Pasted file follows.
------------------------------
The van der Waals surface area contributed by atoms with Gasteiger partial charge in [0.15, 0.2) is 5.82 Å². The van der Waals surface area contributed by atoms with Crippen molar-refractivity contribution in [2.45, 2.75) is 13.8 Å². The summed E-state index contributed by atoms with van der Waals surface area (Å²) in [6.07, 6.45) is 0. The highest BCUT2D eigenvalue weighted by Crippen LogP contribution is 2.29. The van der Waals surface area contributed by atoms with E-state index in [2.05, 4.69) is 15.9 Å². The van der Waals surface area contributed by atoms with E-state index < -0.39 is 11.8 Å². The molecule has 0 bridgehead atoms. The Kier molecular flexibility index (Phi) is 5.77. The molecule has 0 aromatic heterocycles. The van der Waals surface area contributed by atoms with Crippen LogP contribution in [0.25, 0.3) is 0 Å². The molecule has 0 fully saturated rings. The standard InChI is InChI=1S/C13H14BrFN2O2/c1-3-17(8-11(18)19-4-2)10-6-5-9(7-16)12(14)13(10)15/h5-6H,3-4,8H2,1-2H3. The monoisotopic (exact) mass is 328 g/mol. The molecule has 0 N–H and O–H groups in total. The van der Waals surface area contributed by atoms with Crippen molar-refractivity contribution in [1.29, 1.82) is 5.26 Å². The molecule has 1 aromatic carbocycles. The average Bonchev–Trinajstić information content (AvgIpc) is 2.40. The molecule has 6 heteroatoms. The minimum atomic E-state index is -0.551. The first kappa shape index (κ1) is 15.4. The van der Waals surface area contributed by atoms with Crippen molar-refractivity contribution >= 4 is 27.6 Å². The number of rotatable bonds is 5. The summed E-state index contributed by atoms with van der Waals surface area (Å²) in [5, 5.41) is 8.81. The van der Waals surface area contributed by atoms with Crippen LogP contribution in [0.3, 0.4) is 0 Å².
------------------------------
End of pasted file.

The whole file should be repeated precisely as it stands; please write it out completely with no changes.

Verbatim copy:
The van der Waals surface area contributed by atoms with Gasteiger partial charge in [0.15, 0.2) is 5.82 Å². The van der Waals surface area contributed by atoms with Crippen molar-refractivity contribution in [2.45, 2.75) is 13.8 Å². The summed E-state index contributed by atoms with van der Waals surface area (Å²) in [6.07, 6.45) is 0. The highest BCUT2D eigenvalue weighted by Crippen LogP contribution is 2.29. The van der Waals surface area contributed by atoms with E-state index in [2.05, 4.69) is 15.9 Å². The van der Waals surface area contributed by atoms with E-state index < -0.39 is 11.8 Å². The molecule has 0 bridgehead atoms. The Kier molecular flexibility index (Phi) is 5.77. The molecule has 0 aromatic heterocycles. The van der Waals surface area contributed by atoms with Crippen LogP contribution in [0.25, 0.3) is 0 Å². The molecule has 0 fully saturated rings. The standard InChI is InChI=1S/C13H14BrFN2O2/c1-3-17(8-11(18)19-4-2)10-6-5-9(7-16)12(14)13(10)15/h5-6H,3-4,8H2,1-2H3. The monoisotopic (exact) mass is 328 g/mol. The molecule has 0 N–H and O–H groups in total. The van der Waals surface area contributed by atoms with Crippen molar-refractivity contribution in [1.29, 1.82) is 5.26 Å². The molecule has 1 aromatic carbocycles. The average Bonchev–Trinajstić information content (AvgIpc) is 2.40. The molecule has 6 heteroatoms. The minimum atomic E-state index is -0.551. The first kappa shape index (κ1) is 15.4. The van der Waals surface area contributed by atoms with Crippen molar-refractivity contribution >= 4 is 27.6 Å². The number of rotatable bonds is 5. The summed E-state index contributed by atoms with van der Waals surface area (Å²) in [5, 5.41) is 8.81. The van der Waals surface area contributed by atoms with Crippen LogP contribution in [0.3, 0.4) is 0 Å².